July 30, 2012

Profiles in Liberty: Alexander McCobin

By: Christine Smith

So many young people today are afraid to take risks because they are afraid to put themselves on the line and face the possibility of failure. After all, most organizations that are proposed never actually make it off the ground. However, Alexander McCobin, the Executive Director of Students for Liberty, is living proof that a person can be young and still make a huge difference. All that’s needed is passion and some hard work.

When it seems easier to become a Socialist

Alexander’s passion for promoting liberty began in ninth grade after he read Ayn Rand’s Atlas Shrugged. From then on, McCobin dedicated his time in high school to learning more about liberty and reading as many libertarian works as possible.

When Alexander began college at University of Pennsylvania, however, he started to feel unsure of himself after he realized not as many students outwardly promoted liberty as he previously expected. Alexander shares, “I began to feel so isolated that I actually thought to myself, ‘Alexander, if you’re the only one who thinks this way, you must be crazy. Give up and become a socialist—it will become so much easier.’”

Alexander didn’t give up though—and the results of his dedication for liberty were more positive than he ever expected. He took a chance and started the Penn Libertarians to find out if there were other students in support of the libertarian movement. Fortunately, over 200 people supported the movement within the first year which convinced McCobin that he was not alone in his beliefs. He and his like-minded classmates just lacked a common meeting place.

The Penn Libertarians’ movement continued to expand when McCobin interned with Reason Foundation during the summer before his senior year. During the summer, Alexander met libertarian student group leaders from all over the country that faced the same challenges he did in gaining support. These meetings led to a very successful roundtable for sharing libertarian ideas, which then led to an even-more successful “Students For Liberty” Conference—the first in history. The New York City conference hosted over 100 students representing three countries.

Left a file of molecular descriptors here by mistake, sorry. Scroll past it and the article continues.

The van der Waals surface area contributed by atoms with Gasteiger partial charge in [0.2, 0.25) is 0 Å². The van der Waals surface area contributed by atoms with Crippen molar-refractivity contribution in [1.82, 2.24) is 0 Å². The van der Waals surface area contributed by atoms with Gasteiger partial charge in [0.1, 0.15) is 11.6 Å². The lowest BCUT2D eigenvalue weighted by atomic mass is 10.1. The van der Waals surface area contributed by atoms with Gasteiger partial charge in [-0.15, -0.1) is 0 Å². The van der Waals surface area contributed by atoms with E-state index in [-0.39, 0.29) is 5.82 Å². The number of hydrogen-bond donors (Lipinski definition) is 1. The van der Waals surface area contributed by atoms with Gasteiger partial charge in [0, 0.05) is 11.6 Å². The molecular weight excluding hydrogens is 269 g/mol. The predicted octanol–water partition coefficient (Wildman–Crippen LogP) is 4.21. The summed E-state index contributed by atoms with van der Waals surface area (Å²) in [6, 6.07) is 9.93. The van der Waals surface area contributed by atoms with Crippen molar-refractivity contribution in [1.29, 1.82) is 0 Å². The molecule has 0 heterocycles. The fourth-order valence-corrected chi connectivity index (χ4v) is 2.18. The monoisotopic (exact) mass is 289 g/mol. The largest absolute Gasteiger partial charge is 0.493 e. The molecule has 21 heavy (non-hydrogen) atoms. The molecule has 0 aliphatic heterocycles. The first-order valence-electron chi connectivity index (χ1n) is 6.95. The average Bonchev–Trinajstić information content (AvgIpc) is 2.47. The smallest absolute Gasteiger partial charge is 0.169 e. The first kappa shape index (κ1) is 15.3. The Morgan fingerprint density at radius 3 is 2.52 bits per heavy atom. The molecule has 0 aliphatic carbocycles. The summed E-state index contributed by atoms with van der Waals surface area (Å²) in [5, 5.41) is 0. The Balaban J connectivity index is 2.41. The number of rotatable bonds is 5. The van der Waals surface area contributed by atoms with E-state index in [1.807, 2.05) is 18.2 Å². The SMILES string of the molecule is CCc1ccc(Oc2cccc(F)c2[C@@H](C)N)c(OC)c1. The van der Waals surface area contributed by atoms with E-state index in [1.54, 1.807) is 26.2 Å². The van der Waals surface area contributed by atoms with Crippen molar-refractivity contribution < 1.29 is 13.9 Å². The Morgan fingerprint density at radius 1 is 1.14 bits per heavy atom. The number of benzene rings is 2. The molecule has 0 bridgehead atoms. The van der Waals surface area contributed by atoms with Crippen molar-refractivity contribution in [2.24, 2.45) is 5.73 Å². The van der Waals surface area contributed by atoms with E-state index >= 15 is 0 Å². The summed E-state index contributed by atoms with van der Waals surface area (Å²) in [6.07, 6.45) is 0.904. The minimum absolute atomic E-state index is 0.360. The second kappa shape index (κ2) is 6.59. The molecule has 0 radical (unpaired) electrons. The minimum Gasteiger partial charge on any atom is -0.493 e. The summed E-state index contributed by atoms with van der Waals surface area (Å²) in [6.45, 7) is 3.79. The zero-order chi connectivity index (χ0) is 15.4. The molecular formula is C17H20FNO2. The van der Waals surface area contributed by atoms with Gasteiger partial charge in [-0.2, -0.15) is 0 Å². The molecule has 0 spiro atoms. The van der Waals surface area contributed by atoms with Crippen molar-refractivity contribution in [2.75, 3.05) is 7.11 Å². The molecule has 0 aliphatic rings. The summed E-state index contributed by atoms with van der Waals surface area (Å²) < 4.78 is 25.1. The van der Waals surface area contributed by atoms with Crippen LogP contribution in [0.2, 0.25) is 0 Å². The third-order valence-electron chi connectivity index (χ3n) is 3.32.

“That’s when we realized there’s a demand for something like this. We had to turn it from a one-time conference into a full non-profit organization with year-round resources for students. We’ve just been growing ever since.”

Being a young leader comes with its challenges

Alexander says the biggest hardship he’s faced while establishing a full non-profit at such a young age is getting people to take him seriously.

“The biggest difficulty is getting people to take you seriously, especially with the student stereotype. When we started, many representatives from non-profit organizations worried that students couldn’t run a non-profit organization and going to speak at student groups wouldn’t be worth their time because students were immature, irresponsible, and lazy.”

McCobin also shares, however, that Students for Liberty makes combating that student stereotype their top priority and takes professionalism very seriously to instill a serious and professional message in all of their student leaders. This is why the organization has grown so rapidly.

Alexander’s AFF membership also helps him along the way, he claims, stating that the networking opportunities AFF provides are valuable.

I first got started with AFF when I was interning with the Reason Foundation because it’s a great place to meet other pro-liberty individuals—it’s a great networking opportunity in particular. I knew I wanted to get involved to meet other individuals and find out what other opportunities are available in the DC area. Networking is really important, especially here in DC.

A final piece of advice from Alexander

“Don’t just come up with an idea. Everyone has great ideas, but ideas aren’t enough. The people who stand out and who we need in the liberty movement are people who are willing to translate those ideas into reality and put in the work to do it. It’s not easy, it takes a lot of time and work, but it’s the most rewarding thing to do.”

If you’re interested in the work of Students for Liberty or interested in starting a student
group on your own campus, be sure to visit www.studentsforliberty.org.

Shares 0